05/18/2006, 00.00
PALESTINE
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Intra-Palestinian tensions rising, PNA President Abbas orders 'Hamas' police disbanded

piIt's a very worrying situation for Palestinian negotiator Saeb Erekat, who is close to Abbas. For Azzam al-Ahmad, Fatah parliamentary leader, Hamas' actions can lead either to civil war or fresh elections.  

Jerusalem (AsiaNews) – After recent clashes, relations between Hamas and Fatah are tense. After Palestinian President Mahmud Abbas ordered this morning Palestinian police move against the deployment of the new security force set by the Hamas government, he also ordered it be immediately disbanded and disarmed.

In reporting the development, Israeli daily Haaretz said that thousands of police officers and agents from other security forces loyal to the president, some shouting 'we are in charge; we are with Abu Mazen', took up position in and around Gaza streets where Hamas's new security force had deployed its own agents.

General Suleiman Hilles, commander of the Palestinian security forces in the West Bank and Gaza, said the forces were deployed to send a message that "the Palestinian police are the only side that can maintain law and order".

For its part, the Jerusalem Post reports today that Hamas Deputy Prime Minister Nasser din-Shaer, who was visiting Tulkarem in the West Bank, had to interrupt his meeting with the city's governor because Fatah gunmen had fired shots in the air near the governor's compound. He was eventually forced to leave the area under police escort.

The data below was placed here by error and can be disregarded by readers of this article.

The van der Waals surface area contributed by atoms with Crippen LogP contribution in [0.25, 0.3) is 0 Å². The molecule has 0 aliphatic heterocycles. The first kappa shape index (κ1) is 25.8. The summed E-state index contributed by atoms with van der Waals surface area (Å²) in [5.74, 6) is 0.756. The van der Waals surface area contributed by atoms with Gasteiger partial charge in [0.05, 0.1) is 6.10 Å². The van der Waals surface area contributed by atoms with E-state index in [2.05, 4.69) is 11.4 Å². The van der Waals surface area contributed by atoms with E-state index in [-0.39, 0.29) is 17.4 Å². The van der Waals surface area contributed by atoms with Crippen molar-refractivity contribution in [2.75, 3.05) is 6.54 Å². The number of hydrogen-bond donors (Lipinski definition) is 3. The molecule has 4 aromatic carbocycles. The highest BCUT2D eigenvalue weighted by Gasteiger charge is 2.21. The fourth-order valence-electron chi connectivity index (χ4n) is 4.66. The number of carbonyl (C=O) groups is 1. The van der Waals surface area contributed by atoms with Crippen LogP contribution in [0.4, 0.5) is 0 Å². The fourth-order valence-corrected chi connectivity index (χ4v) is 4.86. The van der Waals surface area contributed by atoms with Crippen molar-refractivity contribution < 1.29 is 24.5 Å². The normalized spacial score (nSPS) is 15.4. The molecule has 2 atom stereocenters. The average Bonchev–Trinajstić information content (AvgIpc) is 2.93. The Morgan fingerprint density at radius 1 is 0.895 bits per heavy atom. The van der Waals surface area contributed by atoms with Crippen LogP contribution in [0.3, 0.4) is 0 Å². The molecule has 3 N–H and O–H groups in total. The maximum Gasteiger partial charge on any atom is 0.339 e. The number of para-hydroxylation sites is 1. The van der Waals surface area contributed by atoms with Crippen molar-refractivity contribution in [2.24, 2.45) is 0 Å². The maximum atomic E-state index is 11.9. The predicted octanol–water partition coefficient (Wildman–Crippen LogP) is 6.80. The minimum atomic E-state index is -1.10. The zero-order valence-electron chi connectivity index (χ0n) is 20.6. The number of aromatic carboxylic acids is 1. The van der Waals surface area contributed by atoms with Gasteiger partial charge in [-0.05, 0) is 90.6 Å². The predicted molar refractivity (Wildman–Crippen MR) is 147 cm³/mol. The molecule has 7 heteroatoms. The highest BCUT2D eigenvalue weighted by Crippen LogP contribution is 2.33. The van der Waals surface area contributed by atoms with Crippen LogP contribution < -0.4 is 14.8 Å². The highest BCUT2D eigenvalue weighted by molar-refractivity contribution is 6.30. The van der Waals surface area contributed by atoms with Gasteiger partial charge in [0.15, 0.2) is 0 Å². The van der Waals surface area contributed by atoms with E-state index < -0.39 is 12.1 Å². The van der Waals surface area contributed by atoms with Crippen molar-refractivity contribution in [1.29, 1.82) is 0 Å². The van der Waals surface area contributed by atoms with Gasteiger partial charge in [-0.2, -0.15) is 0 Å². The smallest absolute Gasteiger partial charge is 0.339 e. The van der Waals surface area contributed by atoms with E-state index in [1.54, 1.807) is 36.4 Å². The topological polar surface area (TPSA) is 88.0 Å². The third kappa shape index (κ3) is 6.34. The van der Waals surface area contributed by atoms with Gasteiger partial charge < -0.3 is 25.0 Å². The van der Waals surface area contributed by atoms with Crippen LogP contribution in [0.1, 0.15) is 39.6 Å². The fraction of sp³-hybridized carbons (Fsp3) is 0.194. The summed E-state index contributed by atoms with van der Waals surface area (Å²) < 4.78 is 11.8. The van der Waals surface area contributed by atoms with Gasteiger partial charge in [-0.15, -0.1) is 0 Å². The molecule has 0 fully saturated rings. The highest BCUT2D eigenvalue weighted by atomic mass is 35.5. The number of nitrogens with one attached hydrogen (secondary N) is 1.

The local leader of the armed Fatah al-Aksa Martyrs Brigades said that Hamas members were not welcome in Tulkarem.

"It's a very worrying situation," said Palestinian negotiator Saeb Erekat, who is close to Abbas.

"He (Abbas) ordered the deployment of the (regular) Palestinian forces, and ordered the other (Hamas-linked) forces to leave the streets. I hope they leave," Erekat said of the Hamas gunmen. "If they don't leave, we are heading toward a serious crisis."

Palestinian Interior Minister Said Siyam announced yesterday that the new security force—primarily drawn from Hamas' military wing: the al-Qassam Brigades—was supposed to assist Palestinian police against those groups trying to attack Hamas and government leaders.

However, as soon as plans to create the new force (which would join other existing Palestinian secuirty forces) were announced, PNA President Abbas said he opposed the idea.

Hamas Prime Minister Ismail Haniyya retorted that the interior minister had every right to set up such a force.

Azzam al-Ahmad, leader of the Fatah caucus in the Palestinian Legislative Council, warned that Hamas' actions will lead either to civil war or fresh elections.

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